Wilson disease (WD) is a rare genetic condition characterized by excess copper buildup, which can affect virtually any organ system in the body. Owing to the presence of several genotypic and phenotypic variances, diagnosis and thus timely treatment can be challenging. Timely recognition and treatment can ensure a relatively normal life in patients with WD.
A 16-year-old adolescent boy with no medical history presented to the hospital with right upper quadrant pain, nausea, and vomiting for 3 days. Family history was significant for a sister who died of hepatitis. He denied using alcohol, drug abuse, or Tylenol; of note, his parents immigrated from Honduras. On examination, he was hemodynamically stable and visibly jaundiced with marked scleral icterus; furthermore, he was also noted to be lethargic and somnolent. His laboratory test results were concerning for acute liver failure and acute kidney injury (Table 1). Further workup included genetic testing, alpha-1 antitrypsin, copper, ceruloplasmin, and iron studies. Serum toxicology was negative. Infectious and autoimmune workup was performed including anti-nuclear antibody and anti-smooth muscle antibody; Epstein-Barr virus, herpes simplex virus, cytomegalovirus, hepatitis panel, and varicella-zoster virus serologies; and total immunoglobulin (Ig) G and subclasses, IgA, IgM, soluble interleukin 2, and Treponema cruzi, which all came back negative other than low ceruloplasmin 6.0 mg/dL and high 24-hour urine copper excretion. Since admission, he was started on maintenance fluids and lactulose for encephalopathy. The patient was diagnosed with decompensated liver failure secondary to WD and thus was listed for liver transplant at a Model for End-Stage Liver Disease score of 39. He later underwent orthotropic liver transplant and did well postoperatively. Histopathological analysis of the patient's liver was also consistent with WD. Of note, his detailed genetic studies with whole-exome sequencing (WES) identified 2 likely pathogenic ATP7B variants (c.3446G>C and c.2355G>A), which were responsible for his disease (Table 2). The patient's laboratory test results normalized in subsequent clinic visits, and he improved considerably. Moreover, the patient and his entire family were also seen by a genetic counselor once he was discharged home.
Table 1. -
Admission laboratory test results
|Laboratory values (reference range and units)
|White blood cell (4.50–13.50 k/μL)
|Hemoglobin (13.0–16.0 g/dL)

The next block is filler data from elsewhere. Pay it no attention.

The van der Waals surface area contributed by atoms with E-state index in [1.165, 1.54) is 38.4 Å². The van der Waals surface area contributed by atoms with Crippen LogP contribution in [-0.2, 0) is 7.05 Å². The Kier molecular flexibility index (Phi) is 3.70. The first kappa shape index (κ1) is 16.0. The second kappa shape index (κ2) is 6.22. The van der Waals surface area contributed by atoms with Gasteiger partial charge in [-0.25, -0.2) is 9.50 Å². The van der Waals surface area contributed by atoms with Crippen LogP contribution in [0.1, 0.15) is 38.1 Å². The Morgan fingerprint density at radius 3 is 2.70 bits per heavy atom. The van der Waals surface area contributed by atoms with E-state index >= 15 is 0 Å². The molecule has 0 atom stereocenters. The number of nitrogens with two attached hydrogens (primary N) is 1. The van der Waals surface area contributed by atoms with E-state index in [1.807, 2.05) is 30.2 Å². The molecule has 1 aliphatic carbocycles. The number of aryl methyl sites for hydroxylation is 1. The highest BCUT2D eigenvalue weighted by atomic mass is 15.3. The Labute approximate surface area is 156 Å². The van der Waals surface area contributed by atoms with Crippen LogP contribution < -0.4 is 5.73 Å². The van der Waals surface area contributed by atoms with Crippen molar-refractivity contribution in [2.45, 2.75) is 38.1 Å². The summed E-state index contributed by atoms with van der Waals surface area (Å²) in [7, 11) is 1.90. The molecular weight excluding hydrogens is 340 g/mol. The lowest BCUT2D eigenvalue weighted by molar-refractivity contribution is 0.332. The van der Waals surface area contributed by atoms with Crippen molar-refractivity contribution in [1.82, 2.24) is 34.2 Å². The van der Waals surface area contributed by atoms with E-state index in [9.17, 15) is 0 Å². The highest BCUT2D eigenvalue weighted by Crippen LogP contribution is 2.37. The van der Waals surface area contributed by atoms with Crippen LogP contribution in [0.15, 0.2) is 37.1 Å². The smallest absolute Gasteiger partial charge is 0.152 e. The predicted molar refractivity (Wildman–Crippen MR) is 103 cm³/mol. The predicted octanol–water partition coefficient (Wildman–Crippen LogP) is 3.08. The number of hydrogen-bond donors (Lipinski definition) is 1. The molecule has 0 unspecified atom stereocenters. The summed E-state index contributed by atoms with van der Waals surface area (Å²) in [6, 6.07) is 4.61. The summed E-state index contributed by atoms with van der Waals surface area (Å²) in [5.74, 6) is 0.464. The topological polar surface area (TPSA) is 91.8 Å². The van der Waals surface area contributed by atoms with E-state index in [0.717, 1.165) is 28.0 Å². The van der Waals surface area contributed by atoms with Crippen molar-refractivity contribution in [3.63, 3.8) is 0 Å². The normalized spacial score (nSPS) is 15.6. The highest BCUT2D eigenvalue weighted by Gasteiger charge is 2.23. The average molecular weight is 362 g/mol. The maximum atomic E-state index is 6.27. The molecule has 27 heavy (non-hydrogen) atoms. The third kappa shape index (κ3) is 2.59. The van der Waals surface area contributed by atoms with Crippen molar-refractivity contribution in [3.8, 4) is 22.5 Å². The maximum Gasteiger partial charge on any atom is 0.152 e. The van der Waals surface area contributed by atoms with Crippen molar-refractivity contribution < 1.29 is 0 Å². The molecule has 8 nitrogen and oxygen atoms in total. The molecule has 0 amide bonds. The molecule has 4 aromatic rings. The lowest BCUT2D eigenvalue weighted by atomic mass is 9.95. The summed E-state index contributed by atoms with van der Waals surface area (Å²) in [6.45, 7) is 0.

|Platelets (150–450 k/μL)
|International normalized ratio (0.8–1.2)
|Sodium (136–145 mmol/L)
|Creatinine (0.5–1.4 mg/dL)
|Blood urea nitrogen (5–18 mg/dL)
|Albumin (3.2–4.7 g/dL)
|Total bilirubin (0.1–1.0 mg/dL)
|Direct bilirubin (0.1–0.3 mg/dL)
|Alkaline phosphatase (89–365 U/L)
|Aspartate aminotransferase (10–40 U/L)
|Alanine aminottransferase (10–44 U/L)
|Ceruloplasmin (15.0–45.0 mg/dL)
|Serum copper (665–1,480 μg/L)
|Copper, urine, 24-hour μg/24 hr
Table 2. -
Causative variant(s) in disease genes associated with the reported phenotype
||Mode of inheritance
||ATP7B-related Wilson disease
||c.3446 G>C p.(G1149A)
||Likely pathogenic variant
||ATP7B-related Wilson disease
||c.2355 G>A p.(K785=)
||Likely pathogenic variant
WD is an autosomal recessive disease involving the ATP7B gene, which encodes for ATP7B protein involved in copper metabolism and excretion of excess copper into bile and plasma. In the absence of normal copper metabolism, toxic levels of copper builds up in tissues, which leads to direct cellular injury in the form of oxidative stress.1 If left untreated, affected patients can present with liver dysfunction, endocrinopathies, and neuropsychiatric conditions.2 Our patient's acute presentation is quite unique in comparison with the indolent course reported in the literature.
There have been numerous studies focusing on mutations involving the ATP7B gene; around 1,019 mutations have been reported thus far.3 In our patient, the p.(G1149A) variant was inherited from the patient's father and has been reported before4; however, the p.(K785=) variant has not been previously published as pathogenic or benign to the best of our knowledge. This mutation alters the last nucleotide of the exon and is predicted to destroy the splice donor site and results in aberrant splicing (Figure 1). Moreover, it shows that this novel mutation is responsible for a highly dysfunctional protein resulting in accelerated hepatic failure, as seen in our patient. The fact that our patient exclusively had liver failure without any other organ system involvement makes this novel mutation crucial for gastroenterologists and hepatologists because this gene mutation caused targeted injury toward hepatocytes.
Treatment of WD hinges primarily on decreasing systemic copper load by chelation therapy, urinary excretion, and dietary restriction.5,6 In patients with cirrhosis, liver transplantation serves as a viable option with promising results as reported in the literature.7 Early treatment with copper chelators and zinc salts can not only halt the disease progression but may also prevent end-organ damage.5
Author contributions: RU Awan wrote the mansucript and is the corresponding author. S. Rashid edited and revised the manuscript. A. Nabeel review of literature and referencing. MK Gangwani review of literature and editing. H. Samant reviewed and edited final version and is the senior editor.
Financial disclosure: None to report.
Informed consent was obtained for this case report.
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